Accordingly, in one embodiment of the present invention, transistor 210 is constructed adjacent to transistor 204, as exemplified in FIG. 3B. As such, N-well 302 is biased using diode connected transistor 210 (shown in FIG. 3B by N+ region 309 being connected to N+ region 311 via signal line 207) instead of directly connecting N-well 302 to source region 306 as is conventionally done. Schematically, as exemplified in FIG. 2, the source and gate terminals of transistor 210 are connected to terminal VCC, while the drain and bulk connections of transistor 210 are connected to the bulk connection of transistor 204 via signal line 207. Hence in one embodiment, the deactivation circuit 122 of FIG. 1 includes block 218 of FIG. 2, where block 218 includes transistors 204 and 210.

Thus, instead of equating the potential of N-well 302 to the potential existing at terminal VCC, N-well 302 is rather set to a potential existing at terminal VCC plus a threshold voltage, VTH, by connecting N-well 302 to N-well 304 and drain region 310, where VTH, is the threshold voltage of transistor 210. In such an instance, the additional threshold voltage of transistor 210 extends the difference in voltage that is allowed to exist between node 206 and terminal VCC without unintentionally forward biasing body diode 202.

That is to say, that depending on the threshold voltage of transistor 210, the magnitude of the tolerable voltage difference between terminal 206 and terminal VCC may be determined. If the threshold voltage of transistor 210 is set low, for example, then the allowable difference voltage is decreased. If the threshold voltage of transistor 210 is set higher, on the other hand, then the allowable difference voltage is increased. Thus, transistor 210 acts as a resistance maintenance device, whereby the resistance of transistor 204 is substantially maintained at its predetermined value to allow proper operation of damping circuit 220 during the ESD event.

Returning to FIG. 4, a normal operation point (non-ESD clamp operation) of the ESD clamp control circuit of FIG. 2 has been reached at time T2. In particular, RC voltage 402 at node 206 has increased to VT, i.e., the trigger voltage of inverter 212, which causes the output of inverter 212 to deassert to a logic low value. Thus, the gate to source voltage of transistor 214 returns to near zero, which renders clamp transistor 214 non-conductive. Operational value 408 of the voltage present at terminal VCC is now ready for use by protected circuit 216 for normal operation.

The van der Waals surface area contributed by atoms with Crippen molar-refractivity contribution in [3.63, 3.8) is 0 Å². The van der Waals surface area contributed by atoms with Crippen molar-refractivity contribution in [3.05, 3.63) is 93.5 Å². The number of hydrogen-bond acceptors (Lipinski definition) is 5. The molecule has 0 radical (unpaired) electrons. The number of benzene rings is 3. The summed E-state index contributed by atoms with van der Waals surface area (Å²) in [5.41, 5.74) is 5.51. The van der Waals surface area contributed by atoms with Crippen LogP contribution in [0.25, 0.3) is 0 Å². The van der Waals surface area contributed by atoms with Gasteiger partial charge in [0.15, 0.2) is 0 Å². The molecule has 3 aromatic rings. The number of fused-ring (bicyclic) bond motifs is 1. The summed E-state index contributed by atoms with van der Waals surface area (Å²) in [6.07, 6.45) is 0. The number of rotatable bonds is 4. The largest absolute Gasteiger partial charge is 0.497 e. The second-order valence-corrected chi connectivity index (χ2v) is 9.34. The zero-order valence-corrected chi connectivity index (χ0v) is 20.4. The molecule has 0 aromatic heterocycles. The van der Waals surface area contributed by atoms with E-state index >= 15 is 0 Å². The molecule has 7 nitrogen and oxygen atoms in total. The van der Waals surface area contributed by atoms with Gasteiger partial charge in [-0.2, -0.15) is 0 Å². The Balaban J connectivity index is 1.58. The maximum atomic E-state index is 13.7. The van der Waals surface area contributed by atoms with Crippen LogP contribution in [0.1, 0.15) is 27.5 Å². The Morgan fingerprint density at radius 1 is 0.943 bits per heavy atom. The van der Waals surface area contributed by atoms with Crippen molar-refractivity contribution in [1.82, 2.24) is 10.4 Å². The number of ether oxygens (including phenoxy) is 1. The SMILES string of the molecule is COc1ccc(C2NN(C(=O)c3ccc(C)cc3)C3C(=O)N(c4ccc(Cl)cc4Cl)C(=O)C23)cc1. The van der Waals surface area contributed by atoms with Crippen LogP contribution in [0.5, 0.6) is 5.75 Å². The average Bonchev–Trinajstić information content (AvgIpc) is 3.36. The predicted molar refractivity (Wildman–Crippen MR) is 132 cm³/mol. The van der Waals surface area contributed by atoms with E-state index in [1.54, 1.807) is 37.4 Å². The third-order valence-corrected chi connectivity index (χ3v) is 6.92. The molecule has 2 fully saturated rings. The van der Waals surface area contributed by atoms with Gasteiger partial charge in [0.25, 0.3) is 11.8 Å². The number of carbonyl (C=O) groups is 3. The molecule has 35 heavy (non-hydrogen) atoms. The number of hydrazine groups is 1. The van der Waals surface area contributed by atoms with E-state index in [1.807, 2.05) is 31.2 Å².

It should be noted that under normal operating conditions, the voltage at terminal VCC rises slower than the RC time constant of damping circuit 220. Circuitry (not shown) within inverter 212 monitors the difference in voltage between terminal VCC and node 206. If the voltage on terminal VCC never exceeds the voltage at node 206 during power up, then the output of inverter 212 remains at a logic low level and transistor 214 is never rendered conductive. In other words, the ESD protection circuit of FIG. 2 is deactivated during the entire power up sequence under normal operating conditions.

The present invention is believed to be applicable in a variety of ESD protection applications. In particular, although the ESD protection circuits disclosed herein have been discussed in relation to IC applications, one of ordinary skill in the art will recognize relevant application in discrete applications as well. Other aspects and embodiments of the present invention will be apparent to those skilled in the art from consideration of the specification and practice of the invention disclosed herein. It is intended that the specification and illustrated embodiments be considered as examples only, with a true scope and spirit of the invention being indicated by the following claims.

Claims (12)

1. An Electrostatic Discharge (ESD) protection circuit, comprising:
a deactivation circuit coupled to receive an ESD signal and adapted to generate a deactivation signal at a first node in response to the ESD signal, the deactivation circuit including,
a first transistor coupled to receive the ESD signal at a control terminal and at a first conduction terminal; and
a second transistor having a bulk region coupled to a second conduction terminal and a bulk region of the first transistor;